Saturday, October 17, 2009

Chobe National Park, Botswana

From Livingstone, Zambia, we headed west by truck to the border between Zambia, Namibia, Botswana, and Zimbabwe. It was as chaotic as I expected any African border to be. It was also packed. Once across the Zambezi River, we boarded a land cruiser and headed for Kasane, Botswana.

Seeing the map same map as above, but the aerial photograph version, it is startlingly clear how the rivers define the country borders. The northern Zambezi River (flowing southeast) is the border between Namibia and Zambia. The Chobe River (flowing east, and meeting up with the Zambezi) defines the border between Namibia and Botswana. The Zambezi River is also the border between Zimbabwe and Zambia.

Once in Kasane, it was the Chobe that we turned our attention to. We hopped onto a river boat and headed upriver. To the south, we viewed Botswana's Chobe National Park, known for its massive elephant herds. We were not disappointed on the loxodonto africana front.

On the river. Our boat was essentially a platform on pontoons with plastic deck chairs perched on top. Not luxurious but definitely functional. [Hmm, that cheek is still looking a bit puffy. The bee sting swelling hadn't quite worn off.]

One the first animals we spotted was a Nile Water Monitor (Varanus niloticus), hunting for frogs, birds eggs, and other small prey animals

A favorite picture: a Pied Kingfisher (Ceryle rudis)

We learned a thing or two about the rotund hippopotamus (Hippopotamus amphibius) on this trip: namely, that they are responsible for killing more people in Africa than the other ferocious beasts (lions, crocs, cape buffalo, etc). I also learned that their four tusks (not teeth, as I had been previously calling them) are quite handy for snapping people in two. Lovely, eh? Despite these statistics, they’re still one of my favorite animals. 

It is rare to see them out and about during the day, as they typically leave the water only at night to forage on tasty swamp grasses.

The Cape Buffalo (Synerus caffer) herds will often oust older, past-their-prime males. These elderly gents will form small groups of like-minded geriatric males as a protection against lions. A week later during a walking safari, we encountered a pair of grouchy buffalo. It was adrenaline inducing, to say the least. Fortunately, this guy (below) was viewed from the safety of the boat.

There were crocodiles (Crocodylus niloticus) aplenty. And each time I thought of this event.

Had you been feeling adventurous, you could have literally reached from the boat and given this big fella a nice friendly pat on the schnoz.

Not sure how he would have reacted, though.

In Africa, they call these birds the African Darter (Anhinga rufa) or the Snake Bird. In the United States, particularly Florida, we call them anhingas. They look rather snakish though, don't you think?

Ah, the hippos, once again. 

Altogether now:

The Hippopotamus Song

A bold hippopotamus was standing one day

On the banks of the cool Shalimar
He gazed at the bottom as he peacefully lay
By the light of the evening star
Away on the hilltop sat combing her hair
His fair hippopotami maid
The hippopotamus was no ignoramus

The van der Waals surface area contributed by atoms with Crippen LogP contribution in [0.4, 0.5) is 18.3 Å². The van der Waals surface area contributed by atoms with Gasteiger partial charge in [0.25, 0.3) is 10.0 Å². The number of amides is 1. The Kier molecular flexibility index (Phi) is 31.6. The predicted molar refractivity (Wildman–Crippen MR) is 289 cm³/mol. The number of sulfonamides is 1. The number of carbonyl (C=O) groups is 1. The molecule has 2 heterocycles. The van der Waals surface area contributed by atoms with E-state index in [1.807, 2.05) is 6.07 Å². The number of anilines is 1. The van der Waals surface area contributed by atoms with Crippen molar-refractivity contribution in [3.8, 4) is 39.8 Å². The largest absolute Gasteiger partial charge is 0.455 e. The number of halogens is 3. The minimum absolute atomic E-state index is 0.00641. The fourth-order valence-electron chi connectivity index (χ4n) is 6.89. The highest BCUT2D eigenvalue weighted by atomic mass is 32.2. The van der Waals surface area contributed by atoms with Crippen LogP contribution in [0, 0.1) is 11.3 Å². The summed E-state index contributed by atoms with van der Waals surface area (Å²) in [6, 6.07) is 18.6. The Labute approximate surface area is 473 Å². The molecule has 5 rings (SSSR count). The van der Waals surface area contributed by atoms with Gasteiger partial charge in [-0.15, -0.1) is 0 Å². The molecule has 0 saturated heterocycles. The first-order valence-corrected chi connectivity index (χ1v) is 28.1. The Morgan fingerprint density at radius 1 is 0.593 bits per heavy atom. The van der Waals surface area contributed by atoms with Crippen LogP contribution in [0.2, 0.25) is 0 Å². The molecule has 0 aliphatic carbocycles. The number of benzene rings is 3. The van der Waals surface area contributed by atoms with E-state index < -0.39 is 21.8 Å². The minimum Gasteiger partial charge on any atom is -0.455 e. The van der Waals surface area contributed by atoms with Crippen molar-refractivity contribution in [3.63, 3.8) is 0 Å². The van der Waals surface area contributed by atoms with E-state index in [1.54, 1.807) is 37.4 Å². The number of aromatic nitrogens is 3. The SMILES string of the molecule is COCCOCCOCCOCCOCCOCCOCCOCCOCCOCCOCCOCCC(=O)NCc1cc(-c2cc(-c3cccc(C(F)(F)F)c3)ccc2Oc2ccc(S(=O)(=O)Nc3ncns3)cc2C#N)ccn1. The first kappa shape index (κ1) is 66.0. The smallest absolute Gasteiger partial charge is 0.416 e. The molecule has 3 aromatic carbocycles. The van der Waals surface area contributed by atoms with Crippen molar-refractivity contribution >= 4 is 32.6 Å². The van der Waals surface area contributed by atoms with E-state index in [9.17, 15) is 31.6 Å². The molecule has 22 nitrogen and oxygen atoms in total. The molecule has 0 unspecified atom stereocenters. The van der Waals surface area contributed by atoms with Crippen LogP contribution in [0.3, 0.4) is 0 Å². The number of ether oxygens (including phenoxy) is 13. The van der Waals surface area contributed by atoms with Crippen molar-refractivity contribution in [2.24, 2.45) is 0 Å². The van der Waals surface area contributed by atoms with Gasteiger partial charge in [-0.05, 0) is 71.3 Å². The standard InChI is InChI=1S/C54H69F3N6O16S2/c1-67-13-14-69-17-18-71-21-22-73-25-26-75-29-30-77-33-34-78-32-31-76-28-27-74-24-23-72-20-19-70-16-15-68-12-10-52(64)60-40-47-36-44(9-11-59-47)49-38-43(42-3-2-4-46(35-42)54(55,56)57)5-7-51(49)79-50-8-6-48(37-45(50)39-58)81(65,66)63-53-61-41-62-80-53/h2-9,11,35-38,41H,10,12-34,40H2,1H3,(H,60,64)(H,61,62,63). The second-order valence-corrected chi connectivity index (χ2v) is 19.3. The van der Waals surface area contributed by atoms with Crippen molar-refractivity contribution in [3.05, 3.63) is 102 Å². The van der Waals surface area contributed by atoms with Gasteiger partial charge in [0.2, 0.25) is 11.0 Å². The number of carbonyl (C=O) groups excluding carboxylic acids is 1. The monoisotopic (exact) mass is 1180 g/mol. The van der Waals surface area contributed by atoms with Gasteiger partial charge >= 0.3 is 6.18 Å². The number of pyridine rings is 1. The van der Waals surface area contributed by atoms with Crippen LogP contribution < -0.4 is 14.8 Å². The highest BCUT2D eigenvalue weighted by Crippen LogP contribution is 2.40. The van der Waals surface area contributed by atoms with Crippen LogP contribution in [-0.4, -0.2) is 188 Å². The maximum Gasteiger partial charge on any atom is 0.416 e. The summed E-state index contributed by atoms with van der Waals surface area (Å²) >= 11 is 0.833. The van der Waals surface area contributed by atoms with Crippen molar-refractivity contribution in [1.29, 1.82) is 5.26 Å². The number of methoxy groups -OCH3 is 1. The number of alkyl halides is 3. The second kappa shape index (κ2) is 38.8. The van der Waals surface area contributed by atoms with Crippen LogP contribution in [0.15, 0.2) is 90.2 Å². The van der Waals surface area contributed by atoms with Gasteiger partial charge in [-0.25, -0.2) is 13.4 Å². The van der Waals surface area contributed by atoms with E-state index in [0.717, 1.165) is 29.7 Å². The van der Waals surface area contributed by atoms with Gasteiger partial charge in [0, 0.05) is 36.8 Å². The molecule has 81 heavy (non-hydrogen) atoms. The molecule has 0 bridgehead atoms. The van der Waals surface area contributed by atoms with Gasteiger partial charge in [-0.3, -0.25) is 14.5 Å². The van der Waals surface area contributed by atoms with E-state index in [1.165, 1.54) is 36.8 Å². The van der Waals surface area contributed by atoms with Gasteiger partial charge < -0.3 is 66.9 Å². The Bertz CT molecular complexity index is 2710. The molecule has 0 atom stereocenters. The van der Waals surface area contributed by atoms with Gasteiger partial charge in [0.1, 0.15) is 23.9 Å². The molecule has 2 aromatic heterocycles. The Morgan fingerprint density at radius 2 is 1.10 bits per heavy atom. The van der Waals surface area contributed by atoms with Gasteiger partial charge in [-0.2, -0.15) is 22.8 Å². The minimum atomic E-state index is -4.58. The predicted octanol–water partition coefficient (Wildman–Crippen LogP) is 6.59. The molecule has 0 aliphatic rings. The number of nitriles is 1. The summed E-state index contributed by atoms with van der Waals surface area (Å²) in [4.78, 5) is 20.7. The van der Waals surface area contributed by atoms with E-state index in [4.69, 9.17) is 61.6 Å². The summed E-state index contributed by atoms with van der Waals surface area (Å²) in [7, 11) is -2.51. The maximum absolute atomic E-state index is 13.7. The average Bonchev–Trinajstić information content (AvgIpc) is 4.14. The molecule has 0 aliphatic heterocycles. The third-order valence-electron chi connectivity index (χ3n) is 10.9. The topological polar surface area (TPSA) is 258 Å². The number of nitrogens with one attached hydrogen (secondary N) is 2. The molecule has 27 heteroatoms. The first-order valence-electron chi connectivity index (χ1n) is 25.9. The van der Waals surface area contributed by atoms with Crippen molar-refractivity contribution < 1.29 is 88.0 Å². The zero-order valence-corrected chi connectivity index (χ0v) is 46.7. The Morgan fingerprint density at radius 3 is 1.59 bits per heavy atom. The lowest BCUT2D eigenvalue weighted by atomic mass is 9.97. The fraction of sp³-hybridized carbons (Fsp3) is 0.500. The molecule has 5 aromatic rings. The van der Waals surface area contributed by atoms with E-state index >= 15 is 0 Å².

And sang her this sweet serenade

Mud, mud, glorious mud
Nothing quite like it for cooling the blood
So follow me follow, down to the hollow
And there let me wallow
in glorious mud

The fair hippopotama he aimed to entice
From her seat on that hilltop above
As she hadn't got a ma to give her advice
Came tiptoeing down to her love
Like thunder the forest re-echoed the sound
Of the song that they sang when they met
His inamorata adjusted her garter
And lifted her voice in duet


(That is one hell of a wide mouth. Side note: This was one of the alpha males of the hippo herd and he did not welcome our humanoid presence in the vicinity of his ladies. The 'yawning' action, and prominent display of tusks is a pretty clear warning. Side note #2: A group of hippos is called a herd, bloat, or crash. I'm partial to the 'bloat' descriptor, myself. Ok, back to the song:

Now more hippopotami began to convene
On the banks of that river so wide
I wonder now what am I to say of the scene
That ensued by the Shalimar side
They dived all at once with an ear-splitting sposh
Then rose to the surface again
A regular army of hippopotami
All singing this haunting refrain

Thank you, YouTube:

Ok, back to the animals. Here we have the lovely Kudu (Tragelaphus strepsiceros). This is the male version of the kudu (note the nifty horns. Or perhaps they're antlers. Not sure).

He was a striking fellow. But it appears he could use the kudu version of the dog wash. He has some mud on his horns.

I could go for a nice kudu burger right about now.

This, I believe, is a Yellow-Billed Stork (Leptoptilos crumeniferus).

He didn't much care for us, evidently.

The African Openbill (Anastomus lamelligerus)

And the fearsome looking Marabou Stork (Ephippiorhynchus senegalensis). That is one hell of a mouth full of a scientific name.

And this lovely creature is currently unidentified. Perhaps we could use some help from the Africa Safari contingent. We spotted this antelope-like thing on the [very, very long] drive to Linyanti Camp, once we had left the Chobe River. If I had to guess (based on pictures from google search), I'd venture to say that this fellow is a Steenbok (Raphicerus campestris). But don't take that as absolute fact, please.

And yes, there were elephants.

Hundreds of them, actually.

This is a relatively rare African Skimmer (Rhynchops flavirostris). My, what a large beak you have my friend.